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Introducing Semi Solids

Baby Semi-SolidsSemi-solids should be given when you have time and are not in a hurry. Your impatience is perceived at once by the baby and he too becomes finicky and difficult.

The baby will make a face and probably put out his tongue and spit out the food. This is natural because he is learning to swallow something other than milk and does not like it. It is really a matter of convenience and what the baby likes. Only remember that the baby will not want to eat a new food when he is no longer hungry.

On the other hand, he will not suck at the breast vigorously if he is not hungry. Giving semi-solids in between breast feeds may be most appropriate. If the baby is on a bottle-feed, then semi-solids can be given as part of the feed, either before of after the milk feed.

The baby may lap up one thing one week and not look at it the next week. He too can get bored with a food just like we all do. So you must be ingenious and give him something different.

All babies are different and just because your neighbour’s baby sits placidly while this mother pushes food into his mouth, there is no reason why your’s should or will do the same.

What food to introduce and when

As mentioned earlier, four to six months is the time to introduce semi-solids. It is just as well to remember that babies can be fed perfectly well with foods available at home or those which are easy and quick to cook. Suji makes very good kheer, roast a little in a saucepan (tawa), add some milk and sugar, and the kheer is ready. Ordinary wheatflour can be used in a similar way. Ground rice can be used to make phirni. Start with one or two teaspoons and gradually increase the amount till the baby is eating about half a cup.

After a few days, some fruit can be started at another time of the day. Mashed banana is an excellent food and most babies love it. Ripe mango, papaya or chikoo can be given in the same way. Apples and pears can be stewed and then given to the baby.

Many cereals are available in the market. They are convenient, do not need cooking, and hence save time. However, they are expensive, and certainly do not have any special advantage over home-cooked cereals. Do not make the cereal too thin or try to give it with a bottle. The cereal is to be eaten, not drunk.

Six to Eight Months

A variety of foods can be started, such as mashed vegetables, dal, khichri, egg, etc. start one at a time. All seasonal vegetables except those with a sharp taste like radish and turnip can be given. The vegetables should be boiled or steamed and then mashed in the water in which they have been cooked. The excess water should not be thrown away. A pinch of salt and a little butter improve the flavour and energy density. The vegetable puree should contain some green vegetables, beans, peas, etc. These are rich in iron, calcium, and vitamins A, B and C.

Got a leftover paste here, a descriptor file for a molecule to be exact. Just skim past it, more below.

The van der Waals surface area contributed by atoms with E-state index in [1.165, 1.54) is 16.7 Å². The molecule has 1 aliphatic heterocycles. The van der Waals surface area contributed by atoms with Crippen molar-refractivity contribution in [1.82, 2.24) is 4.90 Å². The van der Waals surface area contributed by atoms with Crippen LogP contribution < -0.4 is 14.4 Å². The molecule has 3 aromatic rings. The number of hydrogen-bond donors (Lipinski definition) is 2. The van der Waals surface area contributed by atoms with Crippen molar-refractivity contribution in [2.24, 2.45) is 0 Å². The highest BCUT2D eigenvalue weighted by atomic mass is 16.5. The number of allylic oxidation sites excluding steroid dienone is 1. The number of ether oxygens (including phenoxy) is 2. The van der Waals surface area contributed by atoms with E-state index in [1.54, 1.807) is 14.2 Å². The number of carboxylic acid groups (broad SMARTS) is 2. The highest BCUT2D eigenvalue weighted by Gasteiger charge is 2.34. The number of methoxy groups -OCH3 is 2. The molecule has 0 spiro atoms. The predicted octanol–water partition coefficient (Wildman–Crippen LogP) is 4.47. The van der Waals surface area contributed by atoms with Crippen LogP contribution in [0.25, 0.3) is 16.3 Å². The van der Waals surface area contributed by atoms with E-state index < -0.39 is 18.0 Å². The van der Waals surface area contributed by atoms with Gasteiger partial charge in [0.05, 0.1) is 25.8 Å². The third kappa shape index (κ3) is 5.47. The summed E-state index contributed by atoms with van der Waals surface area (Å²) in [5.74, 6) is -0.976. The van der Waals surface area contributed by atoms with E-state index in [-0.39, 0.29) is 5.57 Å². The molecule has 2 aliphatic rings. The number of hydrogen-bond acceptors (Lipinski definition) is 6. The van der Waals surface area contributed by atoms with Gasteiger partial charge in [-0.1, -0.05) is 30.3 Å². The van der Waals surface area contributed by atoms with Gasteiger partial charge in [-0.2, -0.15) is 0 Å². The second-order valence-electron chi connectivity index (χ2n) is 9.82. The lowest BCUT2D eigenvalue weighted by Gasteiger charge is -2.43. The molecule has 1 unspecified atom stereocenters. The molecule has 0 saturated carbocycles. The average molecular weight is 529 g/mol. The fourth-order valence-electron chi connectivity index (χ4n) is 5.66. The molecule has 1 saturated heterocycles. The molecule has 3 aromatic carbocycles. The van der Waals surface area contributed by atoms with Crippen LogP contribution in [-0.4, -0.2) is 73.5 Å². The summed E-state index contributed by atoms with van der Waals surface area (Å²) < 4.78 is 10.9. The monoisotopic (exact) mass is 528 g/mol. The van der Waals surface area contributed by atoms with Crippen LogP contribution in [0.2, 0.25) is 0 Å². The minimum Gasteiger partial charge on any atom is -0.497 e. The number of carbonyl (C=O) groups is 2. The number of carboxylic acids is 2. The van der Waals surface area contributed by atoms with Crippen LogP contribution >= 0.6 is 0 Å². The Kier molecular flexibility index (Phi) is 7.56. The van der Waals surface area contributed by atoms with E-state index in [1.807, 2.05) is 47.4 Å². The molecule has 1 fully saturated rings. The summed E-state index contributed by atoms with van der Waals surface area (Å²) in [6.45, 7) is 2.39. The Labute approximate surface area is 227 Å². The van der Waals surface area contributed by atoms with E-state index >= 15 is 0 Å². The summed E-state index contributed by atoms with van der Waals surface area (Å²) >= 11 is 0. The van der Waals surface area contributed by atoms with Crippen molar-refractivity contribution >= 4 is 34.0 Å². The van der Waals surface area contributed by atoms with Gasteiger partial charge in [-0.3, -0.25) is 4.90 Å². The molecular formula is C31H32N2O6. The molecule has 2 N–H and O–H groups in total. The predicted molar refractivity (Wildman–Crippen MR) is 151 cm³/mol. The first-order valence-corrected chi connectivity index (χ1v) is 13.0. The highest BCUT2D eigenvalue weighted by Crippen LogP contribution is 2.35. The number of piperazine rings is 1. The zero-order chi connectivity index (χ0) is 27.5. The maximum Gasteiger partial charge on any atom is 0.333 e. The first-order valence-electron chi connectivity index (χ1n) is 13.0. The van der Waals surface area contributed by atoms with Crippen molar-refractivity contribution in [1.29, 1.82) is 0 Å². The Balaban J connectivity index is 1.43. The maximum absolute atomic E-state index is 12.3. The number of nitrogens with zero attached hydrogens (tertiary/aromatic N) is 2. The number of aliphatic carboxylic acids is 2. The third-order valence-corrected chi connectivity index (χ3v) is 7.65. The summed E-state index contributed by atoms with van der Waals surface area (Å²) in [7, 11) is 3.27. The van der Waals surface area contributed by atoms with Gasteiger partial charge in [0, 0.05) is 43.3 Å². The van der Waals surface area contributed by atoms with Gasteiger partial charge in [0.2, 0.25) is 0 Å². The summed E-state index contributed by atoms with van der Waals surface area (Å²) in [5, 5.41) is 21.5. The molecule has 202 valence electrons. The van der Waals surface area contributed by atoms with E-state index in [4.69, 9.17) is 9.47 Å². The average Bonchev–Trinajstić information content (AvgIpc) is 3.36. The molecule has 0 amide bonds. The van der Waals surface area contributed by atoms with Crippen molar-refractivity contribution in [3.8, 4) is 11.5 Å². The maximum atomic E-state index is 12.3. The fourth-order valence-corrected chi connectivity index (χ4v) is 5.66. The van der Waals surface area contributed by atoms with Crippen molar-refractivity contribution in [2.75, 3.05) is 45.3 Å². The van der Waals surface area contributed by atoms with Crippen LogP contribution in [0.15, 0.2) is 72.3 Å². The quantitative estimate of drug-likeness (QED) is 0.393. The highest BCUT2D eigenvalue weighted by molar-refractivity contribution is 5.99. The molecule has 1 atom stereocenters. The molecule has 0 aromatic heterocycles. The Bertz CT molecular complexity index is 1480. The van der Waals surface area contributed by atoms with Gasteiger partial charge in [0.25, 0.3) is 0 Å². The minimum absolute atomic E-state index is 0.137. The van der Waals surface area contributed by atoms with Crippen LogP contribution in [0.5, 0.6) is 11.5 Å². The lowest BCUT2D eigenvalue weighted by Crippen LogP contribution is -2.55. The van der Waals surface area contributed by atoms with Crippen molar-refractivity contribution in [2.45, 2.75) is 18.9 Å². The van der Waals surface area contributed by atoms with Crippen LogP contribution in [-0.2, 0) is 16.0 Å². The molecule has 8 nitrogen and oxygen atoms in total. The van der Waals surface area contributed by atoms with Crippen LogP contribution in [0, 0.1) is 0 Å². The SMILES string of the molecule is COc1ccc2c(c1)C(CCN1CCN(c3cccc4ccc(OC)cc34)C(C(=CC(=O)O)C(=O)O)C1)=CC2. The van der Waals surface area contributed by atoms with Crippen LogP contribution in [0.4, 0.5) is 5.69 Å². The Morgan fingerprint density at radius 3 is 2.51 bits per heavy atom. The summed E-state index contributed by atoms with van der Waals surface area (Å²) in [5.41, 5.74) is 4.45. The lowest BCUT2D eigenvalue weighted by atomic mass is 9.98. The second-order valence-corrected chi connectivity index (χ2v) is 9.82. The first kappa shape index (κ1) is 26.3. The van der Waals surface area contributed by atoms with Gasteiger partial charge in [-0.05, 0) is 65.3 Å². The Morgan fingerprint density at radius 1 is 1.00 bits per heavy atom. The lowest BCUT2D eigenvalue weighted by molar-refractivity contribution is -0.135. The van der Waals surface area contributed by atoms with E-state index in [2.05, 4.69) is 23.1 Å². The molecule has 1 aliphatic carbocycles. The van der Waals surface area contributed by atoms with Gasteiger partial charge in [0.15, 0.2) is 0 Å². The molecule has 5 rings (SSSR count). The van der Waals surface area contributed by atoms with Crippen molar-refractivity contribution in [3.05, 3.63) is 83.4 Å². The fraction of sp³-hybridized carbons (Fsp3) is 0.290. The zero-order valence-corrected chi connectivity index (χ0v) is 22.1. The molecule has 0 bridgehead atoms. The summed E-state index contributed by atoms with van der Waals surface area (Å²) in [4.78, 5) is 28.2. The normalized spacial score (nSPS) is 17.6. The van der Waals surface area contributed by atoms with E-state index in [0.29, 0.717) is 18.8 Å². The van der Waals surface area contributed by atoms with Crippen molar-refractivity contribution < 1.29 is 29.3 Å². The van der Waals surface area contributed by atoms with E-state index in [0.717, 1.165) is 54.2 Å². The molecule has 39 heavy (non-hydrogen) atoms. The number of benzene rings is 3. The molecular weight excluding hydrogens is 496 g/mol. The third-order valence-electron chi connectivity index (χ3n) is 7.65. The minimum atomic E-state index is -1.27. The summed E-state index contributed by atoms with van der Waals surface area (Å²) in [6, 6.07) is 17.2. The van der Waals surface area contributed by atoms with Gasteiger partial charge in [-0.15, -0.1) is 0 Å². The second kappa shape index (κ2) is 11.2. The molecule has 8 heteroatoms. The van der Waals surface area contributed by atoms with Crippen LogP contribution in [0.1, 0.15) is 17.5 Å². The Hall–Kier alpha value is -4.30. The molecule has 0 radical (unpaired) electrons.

Well-cooked and mashed dals like masur, arhar and moong can also be given. Many mothers only give the water on top of the dal. That has no food value. The value is in the dal. Around this time you can start with egg, but if it is not customary for the family to eat it, the baby too can do without it.

Start giving the yolk of half-boiled or a full-boiled egg and gradually increase the quantity of yolk. The white portion can then be added. This precaution is taken because some babies are allergic to the white of egg. The egg can be given separately or added to the vegetables, dal or cereal. It can be cooked in any form which the baby likes.

If the baby develops a rash, or cries as if he has abdominal pain, or vomits or just turns pale, stop the egg at once. It is not a common occurrence but it is good to be on the lookout.

By this time the breast milk has become less or you may have discontinued it altogether. A cup of milk three to four times a day can be given along with solid food.

Eight to Ten Months

Several household foods can now be tried such as rice, dal, chapati softened in dal or gravy, curd, panir and south Indian foods like idli, dosa, upma, pongal, curd rice, etc. fruits like apple or apricot can be given without cooking. The food need no longer be mashed very fine; and the baby can be given the household food without chillies or spices. The child will want to eat by himself and you should encourage him to do so.

In their anxiety to see that the baby gets enough food, mothers insist on spoon-feeding the child rather than encouraging the baby’s own efforts. Later on, they may complain that the baby just does not feed himself. To begin with, it can be a joint effort by the baby and the mother. He will mess around of course and in the beginning the food will be more on his hair than in his mouth. But he has to learn and the sooner he starts, the better. A good bib (preferably long sleeved to protect the woollies in winter) is essential to prevent the clothes from being soiled.

Ten to Twelve Months

If you are a non-vegetarian, you can introduce fish or minced meat. By one year of age the baby is eating almost everything that is cooked in the house and no special cooking is necessary. Tomato skins and seeds as well as seeds of vegetables like bhindi, pumpkin, etc., can cause irritation and may be avoided if they tend to cause any digestive problems.

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